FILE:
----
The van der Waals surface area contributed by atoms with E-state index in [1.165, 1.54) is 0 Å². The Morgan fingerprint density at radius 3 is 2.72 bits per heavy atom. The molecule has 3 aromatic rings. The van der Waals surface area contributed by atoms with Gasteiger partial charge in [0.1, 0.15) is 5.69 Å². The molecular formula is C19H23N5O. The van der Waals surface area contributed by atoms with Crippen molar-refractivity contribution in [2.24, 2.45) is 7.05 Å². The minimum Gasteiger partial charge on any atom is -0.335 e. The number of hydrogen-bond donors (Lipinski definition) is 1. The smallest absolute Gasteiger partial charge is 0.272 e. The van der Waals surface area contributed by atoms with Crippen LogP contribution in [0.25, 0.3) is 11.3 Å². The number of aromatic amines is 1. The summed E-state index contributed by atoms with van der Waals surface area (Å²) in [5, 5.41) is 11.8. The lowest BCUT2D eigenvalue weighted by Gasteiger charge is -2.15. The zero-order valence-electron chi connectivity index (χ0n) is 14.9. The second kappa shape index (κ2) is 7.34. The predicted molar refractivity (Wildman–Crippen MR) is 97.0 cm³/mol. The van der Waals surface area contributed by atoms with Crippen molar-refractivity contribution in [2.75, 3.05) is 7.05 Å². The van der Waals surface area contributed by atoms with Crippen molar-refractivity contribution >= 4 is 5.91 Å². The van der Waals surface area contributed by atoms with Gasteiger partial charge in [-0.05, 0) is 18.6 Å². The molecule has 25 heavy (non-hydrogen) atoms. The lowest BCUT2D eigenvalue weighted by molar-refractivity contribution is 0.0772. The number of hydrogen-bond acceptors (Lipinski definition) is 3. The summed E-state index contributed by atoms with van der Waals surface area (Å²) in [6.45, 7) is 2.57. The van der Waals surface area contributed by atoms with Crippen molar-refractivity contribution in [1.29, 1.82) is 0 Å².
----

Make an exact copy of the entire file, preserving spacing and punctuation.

The van der Waals surface area contributed by atoms with E-state index in [1.165, 1.54) is 0 Å². The Morgan fingerprint density at radius 3 is 2.72 bits per heavy atom. The molecule has 3 aromatic rings. The van der Waals surface area contributed by atoms with Gasteiger partial charge in [0.1, 0.15) is 5.69 Å². The molecular formula is C19H23N5O. The van der Waals surface area contributed by atoms with Crippen molar-refractivity contribution in [2.24, 2.45) is 7.05 Å². The minimum Gasteiger partial charge on any atom is -0.335 e. The number of hydrogen-bond donors (Lipinski definition) is 1. The smallest absolute Gasteiger partial charge is 0.272 e. The van der Waals surface area contributed by atoms with Crippen LogP contribution in [0.25, 0.3) is 11.3 Å². The number of aromatic amines is 1. The summed E-state index contributed by atoms with van der Waals surface area (Å²) in [5, 5.41) is 11.8. The lowest BCUT2D eigenvalue weighted by Gasteiger charge is -2.15. The zero-order valence-electron chi connectivity index (χ0n) is 14.9. The second kappa shape index (κ2) is 7.34. The predicted molar refractivity (Wildman–Crippen MR) is 97.0 cm³/mol. The van der Waals surface area contributed by atoms with Crippen molar-refractivity contribution in [2.75, 3.05) is 7.05 Å². The van der Waals surface area contributed by atoms with Crippen molar-refractivity contribution >= 4 is 5.91 Å². The van der Waals surface area contributed by atoms with Gasteiger partial charge in [-0.05, 0) is 18.6 Å². The molecule has 25 heavy (non-hydrogen) atoms. The lowest BCUT2D eigenvalue weighted by molar-refractivity contribution is 0.0772. The number of hydrogen-bond acceptors (Lipinski definition) is 3. The summed E-state index contributed by atoms with van der Waals surface area (Å²) in [6.45, 7) is 2.57. The van der Waals surface area contributed by atoms with Crippen molar-refractivity contribution in [1.29, 1.82) is 0 Å².